'21st Century: Art in the First Decade' is an exhibition, publication, blog and series of public programs at the Queensland Art Gallery l Gallery of Modern Art that explore the art of the past ten years. As an expanded platform for the exhibition, the '21st Century Blog' functions as a source book of reference material and contributions provided by artists, curators and writers. Read more



Fiona Pardington | Portrait of a life-cast Orion, Papua New Guinea (from ‘Ahua: A beautiful hesitation’ series) 2010 | Archival pigment inks on Hahneműhle 308gsm photo rag paper | Courtesy of the Musée de l’Homme (Musée National d’Histoire Naturelle), Paris | 146 x 110cm; 175 x 139 x 5cm (framed), ed. 1/10 | Purchased 2010 with a special allocation from the Queensland Art Gallery Foundation | Image Courtesy of the Musee de l’Homme (Musee National d’Histoire Naturelle), Paris and Two Rooms, New Zealand

Fiona Pardington ‘Portrait of a life-cast Orion, Papua New Guinea’ (from ‘Ahua: A beautiful hesitation’ series) 2010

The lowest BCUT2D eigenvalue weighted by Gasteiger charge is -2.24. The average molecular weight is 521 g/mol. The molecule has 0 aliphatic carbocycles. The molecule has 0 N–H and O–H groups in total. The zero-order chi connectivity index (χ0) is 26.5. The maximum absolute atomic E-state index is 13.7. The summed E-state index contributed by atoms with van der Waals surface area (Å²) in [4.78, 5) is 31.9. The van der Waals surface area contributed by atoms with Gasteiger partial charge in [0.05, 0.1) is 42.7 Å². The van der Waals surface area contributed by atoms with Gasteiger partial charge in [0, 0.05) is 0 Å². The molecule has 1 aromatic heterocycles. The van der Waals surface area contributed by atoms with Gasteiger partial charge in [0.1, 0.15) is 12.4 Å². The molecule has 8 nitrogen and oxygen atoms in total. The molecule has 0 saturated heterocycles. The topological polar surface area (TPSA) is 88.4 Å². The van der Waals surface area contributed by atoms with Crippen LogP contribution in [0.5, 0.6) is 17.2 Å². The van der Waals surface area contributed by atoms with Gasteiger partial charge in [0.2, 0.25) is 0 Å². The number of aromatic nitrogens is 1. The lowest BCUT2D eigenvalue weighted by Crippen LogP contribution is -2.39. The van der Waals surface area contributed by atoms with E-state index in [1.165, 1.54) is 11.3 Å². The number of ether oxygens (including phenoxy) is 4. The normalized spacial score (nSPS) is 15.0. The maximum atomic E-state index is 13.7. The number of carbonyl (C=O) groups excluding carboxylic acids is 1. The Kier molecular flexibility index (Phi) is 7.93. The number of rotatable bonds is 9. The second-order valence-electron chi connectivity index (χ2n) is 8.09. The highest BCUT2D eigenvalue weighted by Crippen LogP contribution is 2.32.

Fiona Pardington has been photographing taonga (treasures in Maori) for over a decade. She searches for forgotten museum objects that were once cherished – such as hei tiki (neck ornaments) or taxidermied extinct animals – and deliberately represents them as portraits, imbuing them with a sense of their past value. These photographs from ‘A beautiful hesitation’ series 2010 are of head casts taken from life by the phrenologist Pierre-Marie Alexandre Dumoutier during his travels in the Pacific in 1837. They include the French explorer Jules Dumont d’Urville, on whose ship Dumoutier travelled, along with named individuals from across the Pacific. Phrenology, which asserts particular character traits and mental faculties by studying the shape of the human skull, was ubiquitous in Europe and the United States in the 19th century.It provided one of the first pseudo-scientific approaches to racial studies, giving impetus for example to the development of anthropology in France. For Pardington, photographing the busts in European museums was also a personal experience, as some of the Maori depicted were known to her own ancestors. There is a Maori expression that translates as, ‘our faces are the living graves of our ancestors who have departed into the night’, which conveys part of the complexity of portraiture for Maori.

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